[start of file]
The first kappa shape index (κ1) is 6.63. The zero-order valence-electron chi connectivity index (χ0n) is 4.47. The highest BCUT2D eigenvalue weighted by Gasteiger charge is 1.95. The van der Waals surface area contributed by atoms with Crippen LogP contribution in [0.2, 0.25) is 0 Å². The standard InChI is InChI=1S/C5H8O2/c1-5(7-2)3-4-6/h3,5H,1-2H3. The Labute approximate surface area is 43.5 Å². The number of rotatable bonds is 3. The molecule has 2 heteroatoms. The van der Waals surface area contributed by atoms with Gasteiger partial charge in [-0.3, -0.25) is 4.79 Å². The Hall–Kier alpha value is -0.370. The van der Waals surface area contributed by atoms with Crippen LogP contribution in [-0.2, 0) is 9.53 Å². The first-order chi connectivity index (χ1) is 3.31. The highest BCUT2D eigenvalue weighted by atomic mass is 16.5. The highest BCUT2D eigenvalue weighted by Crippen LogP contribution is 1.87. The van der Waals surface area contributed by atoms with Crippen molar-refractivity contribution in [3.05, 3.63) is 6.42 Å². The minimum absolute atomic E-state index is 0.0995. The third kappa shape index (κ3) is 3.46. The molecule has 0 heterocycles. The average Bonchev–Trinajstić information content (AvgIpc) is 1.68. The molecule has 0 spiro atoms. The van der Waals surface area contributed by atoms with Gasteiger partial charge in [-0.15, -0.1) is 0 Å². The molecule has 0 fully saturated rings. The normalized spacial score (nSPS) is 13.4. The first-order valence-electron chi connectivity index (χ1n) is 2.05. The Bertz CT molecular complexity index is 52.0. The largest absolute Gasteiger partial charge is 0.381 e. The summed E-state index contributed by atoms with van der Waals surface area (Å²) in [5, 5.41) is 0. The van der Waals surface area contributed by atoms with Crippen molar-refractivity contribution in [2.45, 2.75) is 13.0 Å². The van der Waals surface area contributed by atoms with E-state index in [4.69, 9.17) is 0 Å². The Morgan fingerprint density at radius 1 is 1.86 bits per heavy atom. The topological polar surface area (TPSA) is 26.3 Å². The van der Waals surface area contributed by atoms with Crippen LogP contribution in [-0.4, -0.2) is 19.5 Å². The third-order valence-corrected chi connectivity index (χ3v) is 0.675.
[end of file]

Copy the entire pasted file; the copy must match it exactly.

The first kappa shape index (κ1) is 6.63. The zero-order valence-electron chi connectivity index (χ0n) is 4.47. The highest BCUT2D eigenvalue weighted by Gasteiger charge is 1.95. The van der Waals surface area contributed by atoms with Crippen LogP contribution in [0.2, 0.25) is 0 Å². The standard InChI is InChI=1S/C5H8O2/c1-5(7-2)3-4-6/h3,5H,1-2H3. The Labute approximate surface area is 43.5 Å². The number of rotatable bonds is 3. The molecule has 2 heteroatoms. The van der Waals surface area contributed by atoms with Gasteiger partial charge in [-0.3, -0.25) is 4.79 Å². The Hall–Kier alpha value is -0.370. The van der Waals surface area contributed by atoms with Crippen LogP contribution in [-0.2, 0) is 9.53 Å². The first-order chi connectivity index (χ1) is 3.31. The highest BCUT2D eigenvalue weighted by atomic mass is 16.5. The highest BCUT2D eigenvalue weighted by Crippen LogP contribution is 1.87. The van der Waals surface area contributed by atoms with Crippen molar-refractivity contribution in [3.05, 3.63) is 6.42 Å². The minimum absolute atomic E-state index is 0.0995. The third kappa shape index (κ3) is 3.46. The molecule has 0 heterocycles. The average Bonchev–Trinajstić information content (AvgIpc) is 1.68. The molecule has 0 spiro atoms. The van der Waals surface area contributed by atoms with Gasteiger partial charge in [-0.15, -0.1) is 0 Å². The molecule has 0 fully saturated rings. The normalized spacial score (nSPS) is 13.4. The first-order valence-electron chi connectivity index (χ1n) is 2.05. The Bertz CT molecular complexity index is 52.0. The largest absolute Gasteiger partial charge is 0.381 e. The summed E-state index contributed by atoms with van der Waals surface area (Å²) in [5, 5.41) is 0. The van der Waals surface area contributed by atoms with Crippen molar-refractivity contribution in [2.45, 2.75) is 13.0 Å². The van der Waals surface area contributed by atoms with E-state index in [4.69, 9.17) is 0 Å². The Morgan fingerprint density at radius 1 is 1.86 bits per heavy atom. The topological polar surface area (TPSA) is 26.3 Å². The van der Waals surface area contributed by atoms with Crippen LogP contribution in [-0.4, -0.2) is 19.5 Å². The third-order valence-corrected chi connectivity index (χ3v) is 0.675.